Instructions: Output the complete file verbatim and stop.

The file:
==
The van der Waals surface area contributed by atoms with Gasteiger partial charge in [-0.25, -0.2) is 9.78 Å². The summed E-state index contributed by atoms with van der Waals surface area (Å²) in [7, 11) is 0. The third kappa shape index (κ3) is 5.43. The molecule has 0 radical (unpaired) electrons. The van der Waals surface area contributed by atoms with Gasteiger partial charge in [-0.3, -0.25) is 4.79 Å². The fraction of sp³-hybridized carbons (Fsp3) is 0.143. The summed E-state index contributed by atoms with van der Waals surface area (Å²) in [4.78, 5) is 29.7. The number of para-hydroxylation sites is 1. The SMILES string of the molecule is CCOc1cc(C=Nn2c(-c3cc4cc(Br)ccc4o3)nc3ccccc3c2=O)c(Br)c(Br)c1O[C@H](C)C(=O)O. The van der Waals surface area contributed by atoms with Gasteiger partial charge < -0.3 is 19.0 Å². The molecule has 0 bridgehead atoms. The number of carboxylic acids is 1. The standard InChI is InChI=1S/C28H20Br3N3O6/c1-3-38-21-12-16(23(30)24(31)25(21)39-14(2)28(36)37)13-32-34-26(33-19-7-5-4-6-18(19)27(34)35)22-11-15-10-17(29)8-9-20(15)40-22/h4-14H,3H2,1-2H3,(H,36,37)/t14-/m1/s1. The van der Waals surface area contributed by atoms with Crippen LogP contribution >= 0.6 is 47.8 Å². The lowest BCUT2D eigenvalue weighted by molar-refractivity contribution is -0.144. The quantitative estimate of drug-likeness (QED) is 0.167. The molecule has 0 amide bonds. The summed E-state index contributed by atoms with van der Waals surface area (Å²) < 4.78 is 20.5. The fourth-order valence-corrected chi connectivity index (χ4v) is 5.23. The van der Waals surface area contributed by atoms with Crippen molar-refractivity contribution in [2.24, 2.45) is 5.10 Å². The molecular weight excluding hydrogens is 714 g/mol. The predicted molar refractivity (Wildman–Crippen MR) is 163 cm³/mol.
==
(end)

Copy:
The van der Waals surface area contributed by atoms with Gasteiger partial charge in [-0.25, -0.2) is 9.78 Å². The summed E-state index contributed by atoms with van der Waals surface area (Å²) in [7, 11) is 0. The third kappa shape index (κ3) is 5.43. The molecule has 0 radical (unpaired) electrons. The van der Waals surface area contributed by atoms with Gasteiger partial charge in [-0.3, -0.25) is 4.79 Å². The fraction of sp³-hybridized carbons (Fsp3) is 0.143. The summed E-state index contributed by atoms with van der Waals surface area (Å²) in [4.78, 5) is 29.7. The number of para-hydroxylation sites is 1. The SMILES string of the molecule is CCOc1cc(C=Nn2c(-c3cc4cc(Br)ccc4o3)nc3ccccc3c2=O)c(Br)c(Br)c1O[C@H](C)C(=O)O. The van der Waals surface area contributed by atoms with Gasteiger partial charge < -0.3 is 19.0 Å². The molecule has 0 bridgehead atoms. The number of carboxylic acids is 1. The standard InChI is InChI=1S/C28H20Br3N3O6/c1-3-38-21-12-16(23(30)24(31)25(21)39-14(2)28(36)37)13-32-34-26(33-19-7-5-4-6-18(19)27(34)35)22-11-15-10-17(29)8-9-20(15)40-22/h4-14H,3H2,1-2H3,(H,36,37)/t14-/m1/s1. The van der Waals surface area contributed by atoms with Crippen LogP contribution >= 0.6 is 47.8 Å². The lowest BCUT2D eigenvalue weighted by molar-refractivity contribution is -0.144. The quantitative estimate of drug-likeness (QED) is 0.167. The molecule has 0 amide bonds. The summed E-state index contributed by atoms with van der Waals surface area (Å²) < 4.78 is 20.5. The fourth-order valence-corrected chi connectivity index (χ4v) is 5.23. The van der Waals surface area contributed by atoms with Crippen molar-refractivity contribution in [2.24, 2.45) is 5.10 Å². The molecular weight excluding hydrogens is 714 g/mol. The predicted molar refractivity (Wildman–Crippen MR) is 163 cm³/mol.